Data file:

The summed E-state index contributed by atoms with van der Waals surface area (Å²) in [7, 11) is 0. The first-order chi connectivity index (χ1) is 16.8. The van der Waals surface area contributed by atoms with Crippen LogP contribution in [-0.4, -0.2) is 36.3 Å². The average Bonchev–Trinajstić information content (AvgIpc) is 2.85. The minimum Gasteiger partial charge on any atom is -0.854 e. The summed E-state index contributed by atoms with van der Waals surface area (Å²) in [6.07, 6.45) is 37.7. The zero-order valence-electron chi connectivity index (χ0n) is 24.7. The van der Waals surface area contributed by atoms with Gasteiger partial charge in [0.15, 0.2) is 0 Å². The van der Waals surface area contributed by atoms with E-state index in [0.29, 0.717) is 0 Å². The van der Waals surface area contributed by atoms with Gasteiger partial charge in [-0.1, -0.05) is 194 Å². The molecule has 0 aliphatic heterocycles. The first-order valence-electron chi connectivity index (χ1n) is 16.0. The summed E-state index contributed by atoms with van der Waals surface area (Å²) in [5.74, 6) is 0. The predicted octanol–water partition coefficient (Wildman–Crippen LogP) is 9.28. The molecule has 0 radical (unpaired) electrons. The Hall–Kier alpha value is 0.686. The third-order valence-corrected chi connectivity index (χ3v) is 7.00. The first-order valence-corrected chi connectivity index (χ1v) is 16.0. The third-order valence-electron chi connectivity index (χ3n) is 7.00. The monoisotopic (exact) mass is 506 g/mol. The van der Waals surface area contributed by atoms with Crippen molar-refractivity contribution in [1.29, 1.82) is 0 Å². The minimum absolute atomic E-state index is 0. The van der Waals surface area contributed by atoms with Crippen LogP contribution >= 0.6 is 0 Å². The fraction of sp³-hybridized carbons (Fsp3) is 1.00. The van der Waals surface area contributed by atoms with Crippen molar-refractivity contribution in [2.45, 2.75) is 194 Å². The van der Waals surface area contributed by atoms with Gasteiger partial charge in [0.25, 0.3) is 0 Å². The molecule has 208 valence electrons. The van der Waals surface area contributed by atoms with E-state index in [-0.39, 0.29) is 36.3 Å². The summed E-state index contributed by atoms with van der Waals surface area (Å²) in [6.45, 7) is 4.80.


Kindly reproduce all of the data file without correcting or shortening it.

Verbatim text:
The summed E-state index contributed by atoms with van der Waals surface area (Å²) in [7, 11) is 0. The first-order chi connectivity index (χ1) is 16.8. The van der Waals surface area contributed by atoms with Crippen LogP contribution in [-0.4, -0.2) is 36.3 Å². The average Bonchev–Trinajstić information content (AvgIpc) is 2.85. The minimum Gasteiger partial charge on any atom is -0.854 e. The summed E-state index contributed by atoms with van der Waals surface area (Å²) in [6.07, 6.45) is 37.7. The zero-order valence-electron chi connectivity index (χ0n) is 24.7. The van der Waals surface area contributed by atoms with Gasteiger partial charge in [0.15, 0.2) is 0 Å². The van der Waals surface area contributed by atoms with E-state index in [0.29, 0.717) is 0 Å². The van der Waals surface area contributed by atoms with Gasteiger partial charge in [-0.1, -0.05) is 194 Å². The molecule has 0 aliphatic heterocycles. The first-order valence-electron chi connectivity index (χ1n) is 16.0. The summed E-state index contributed by atoms with van der Waals surface area (Å²) in [5.74, 6) is 0. The predicted octanol–water partition coefficient (Wildman–Crippen LogP) is 9.28. The molecule has 0 radical (unpaired) electrons. The Hall–Kier alpha value is 0.686. The third-order valence-corrected chi connectivity index (χ3v) is 7.00. The first-order valence-corrected chi connectivity index (χ1v) is 16.0. The third-order valence-electron chi connectivity index (χ3n) is 7.00. The monoisotopic (exact) mass is 506 g/mol. The van der Waals surface area contributed by atoms with Crippen molar-refractivity contribution in [1.29, 1.82) is 0 Å². The minimum absolute atomic E-state index is 0. The van der Waals surface area contributed by atoms with Crippen LogP contribution >= 0.6 is 0 Å². The fraction of sp³-hybridized carbons (Fsp3) is 1.00. The van der Waals surface area contributed by atoms with Crippen molar-refractivity contribution in [2.45, 2.75) is 194 Å². The van der Waals surface area contributed by atoms with Gasteiger partial charge in [0.25, 0.3) is 0 Å². The molecule has 208 valence electrons. The van der Waals surface area contributed by atoms with E-state index in [-0.39, 0.29) is 36.3 Å². The summed E-state index contributed by atoms with van der Waals surface area (Å²) in [6.45, 7) is 4.80.